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The Bill of the Shrike

by Robin Tuck
January 1998

We were out birding, and saw a Shrike. One of our companions said "Short bill, it's a Loggerhead." I think he was right. It looked like a Loggerhead Shrike to me. Several days before, Julie and I had seen a Shrike we identified as a Northern Shrike. Our identification was based on the black eye-patch being faint and not crossing over the bill.

So I gathered several of my field books and examined the pictures, noting the bills. Darned if I can tell from the photos a long bill from a short one. And as far as beak curvature, they both look "strongly hooked" to me.

To me, this implies that many birders vocalize a single identifying field mark when what they really see is the general appearance of the bird. This habit causes confusion for new birders who cannot identify the differentiating characteristics at a glance. Sometimes, this habit causes embarrassment when the identification is wrong.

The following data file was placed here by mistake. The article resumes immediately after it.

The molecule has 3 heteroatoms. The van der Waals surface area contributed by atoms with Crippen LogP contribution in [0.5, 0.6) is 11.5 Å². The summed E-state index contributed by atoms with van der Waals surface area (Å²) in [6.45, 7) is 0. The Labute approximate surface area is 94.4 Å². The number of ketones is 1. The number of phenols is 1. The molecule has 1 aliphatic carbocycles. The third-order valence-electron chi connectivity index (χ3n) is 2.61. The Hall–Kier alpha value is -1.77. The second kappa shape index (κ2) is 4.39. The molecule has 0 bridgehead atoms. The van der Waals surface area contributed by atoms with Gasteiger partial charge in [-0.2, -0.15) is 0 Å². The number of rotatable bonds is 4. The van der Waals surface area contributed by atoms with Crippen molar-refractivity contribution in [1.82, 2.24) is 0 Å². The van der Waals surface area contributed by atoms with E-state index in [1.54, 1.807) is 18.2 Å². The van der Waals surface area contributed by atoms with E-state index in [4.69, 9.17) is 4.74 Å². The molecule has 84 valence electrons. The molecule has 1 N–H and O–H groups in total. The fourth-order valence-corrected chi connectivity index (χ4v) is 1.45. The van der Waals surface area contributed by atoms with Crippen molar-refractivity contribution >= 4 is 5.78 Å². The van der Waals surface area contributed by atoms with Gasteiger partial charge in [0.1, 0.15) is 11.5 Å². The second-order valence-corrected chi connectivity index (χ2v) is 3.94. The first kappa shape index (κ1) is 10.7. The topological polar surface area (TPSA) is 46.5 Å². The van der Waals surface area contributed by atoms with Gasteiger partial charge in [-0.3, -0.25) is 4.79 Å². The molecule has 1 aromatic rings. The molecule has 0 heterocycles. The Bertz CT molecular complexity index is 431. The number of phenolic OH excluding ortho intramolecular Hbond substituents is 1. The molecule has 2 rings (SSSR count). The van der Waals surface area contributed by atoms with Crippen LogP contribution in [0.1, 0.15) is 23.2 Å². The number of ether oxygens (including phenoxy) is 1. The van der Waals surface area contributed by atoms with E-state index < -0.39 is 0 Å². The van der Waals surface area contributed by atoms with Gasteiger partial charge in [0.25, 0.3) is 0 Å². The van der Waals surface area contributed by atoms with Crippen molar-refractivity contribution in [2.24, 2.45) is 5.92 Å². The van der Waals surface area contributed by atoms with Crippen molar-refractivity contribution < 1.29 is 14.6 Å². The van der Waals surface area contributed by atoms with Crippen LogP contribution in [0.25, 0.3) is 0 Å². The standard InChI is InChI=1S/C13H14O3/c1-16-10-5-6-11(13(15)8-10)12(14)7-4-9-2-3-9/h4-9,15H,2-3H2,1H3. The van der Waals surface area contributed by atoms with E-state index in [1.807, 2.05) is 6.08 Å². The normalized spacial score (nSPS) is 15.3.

As a result of this question, I will now be more careful when I see a Shrike and take the time to notice the bill length and curvature, and will pay more attention to the other plumage details.

Often we do not have the opportunity to take the time necessary to study a bird out, because other birders we are with want to hurry on to the next bird. In this case, note the bird's location and return to it later and spend the time. True birding excellence can be ours if we invest the time and effort to achieve it.